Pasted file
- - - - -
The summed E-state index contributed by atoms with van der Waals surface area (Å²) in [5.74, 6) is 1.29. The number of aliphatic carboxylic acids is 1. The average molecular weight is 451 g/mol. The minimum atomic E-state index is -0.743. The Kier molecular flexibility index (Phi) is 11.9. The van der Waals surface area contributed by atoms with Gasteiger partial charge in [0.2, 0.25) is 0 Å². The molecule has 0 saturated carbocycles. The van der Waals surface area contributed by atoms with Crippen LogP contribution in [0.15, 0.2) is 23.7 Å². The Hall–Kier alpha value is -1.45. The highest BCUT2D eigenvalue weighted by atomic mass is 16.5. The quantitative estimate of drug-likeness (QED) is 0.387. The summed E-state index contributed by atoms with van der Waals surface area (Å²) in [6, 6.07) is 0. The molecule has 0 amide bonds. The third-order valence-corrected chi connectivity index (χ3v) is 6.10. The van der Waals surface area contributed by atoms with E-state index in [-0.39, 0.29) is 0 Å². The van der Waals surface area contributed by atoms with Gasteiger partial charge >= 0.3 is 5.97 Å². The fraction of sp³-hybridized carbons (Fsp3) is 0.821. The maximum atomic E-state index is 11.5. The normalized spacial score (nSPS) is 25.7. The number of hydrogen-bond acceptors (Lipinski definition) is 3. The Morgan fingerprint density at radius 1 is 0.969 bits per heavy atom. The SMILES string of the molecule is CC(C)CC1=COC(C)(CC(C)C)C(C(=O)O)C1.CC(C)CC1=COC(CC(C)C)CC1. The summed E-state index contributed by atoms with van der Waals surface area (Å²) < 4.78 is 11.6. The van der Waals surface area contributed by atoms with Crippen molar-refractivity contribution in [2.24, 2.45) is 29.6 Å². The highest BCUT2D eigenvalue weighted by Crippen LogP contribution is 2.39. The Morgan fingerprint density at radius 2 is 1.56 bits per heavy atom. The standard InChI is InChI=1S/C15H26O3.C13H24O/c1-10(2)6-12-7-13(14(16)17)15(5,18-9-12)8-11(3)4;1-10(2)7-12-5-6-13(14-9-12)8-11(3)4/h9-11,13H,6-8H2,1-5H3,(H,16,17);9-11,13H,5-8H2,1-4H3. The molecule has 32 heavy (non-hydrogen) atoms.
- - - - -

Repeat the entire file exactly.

The summed E-state index contributed by atoms with van der Waals surface area (Å²) in [5.74, 6) is 1.29. The number of aliphatic carboxylic acids is 1. The average molecular weight is 451 g/mol. The minimum atomic E-state index is -0.743. The Kier molecular flexibility index (Phi) is 11.9. The van der Waals surface area contributed by atoms with Gasteiger partial charge in [0.2, 0.25) is 0 Å². The molecule has 0 saturated carbocycles. The van der Waals surface area contributed by atoms with Crippen LogP contribution in [0.15, 0.2) is 23.7 Å². The Hall–Kier alpha value is -1.45. The highest BCUT2D eigenvalue weighted by atomic mass is 16.5. The quantitative estimate of drug-likeness (QED) is 0.387. The summed E-state index contributed by atoms with van der Waals surface area (Å²) in [6, 6.07) is 0. The molecule has 0 amide bonds. The third-order valence-corrected chi connectivity index (χ3v) is 6.10. The van der Waals surface area contributed by atoms with E-state index in [-0.39, 0.29) is 0 Å². The van der Waals surface area contributed by atoms with Gasteiger partial charge >= 0.3 is 5.97 Å². The fraction of sp³-hybridized carbons (Fsp3) is 0.821. The maximum atomic E-state index is 11.5. The normalized spacial score (nSPS) is 25.7. The number of hydrogen-bond acceptors (Lipinski definition) is 3. The Morgan fingerprint density at radius 1 is 0.969 bits per heavy atom. The SMILES string of the molecule is CC(C)CC1=COC(C)(CC(C)C)C(C(=O)O)C1.CC(C)CC1=COC(CC(C)C)CC1. The summed E-state index contributed by atoms with van der Waals surface area (Å²) < 4.78 is 11.6. The van der Waals surface area contributed by atoms with Crippen molar-refractivity contribution in [2.24, 2.45) is 29.6 Å². The highest BCUT2D eigenvalue weighted by Crippen LogP contribution is 2.39. The Morgan fingerprint density at radius 2 is 1.56 bits per heavy atom. The standard InChI is InChI=1S/C15H26O3.C13H24O/c1-10(2)6-12-7-13(14(16)17)15(5,18-9-12)8-11(3)4;1-10(2)7-12-5-6-13(14-9-12)8-11(3)4/h9-11,13H,6-8H2,1-5H3,(H,16,17);9-11,13H,5-8H2,1-4H3. The molecule has 32 heavy (non-hydrogen) atoms.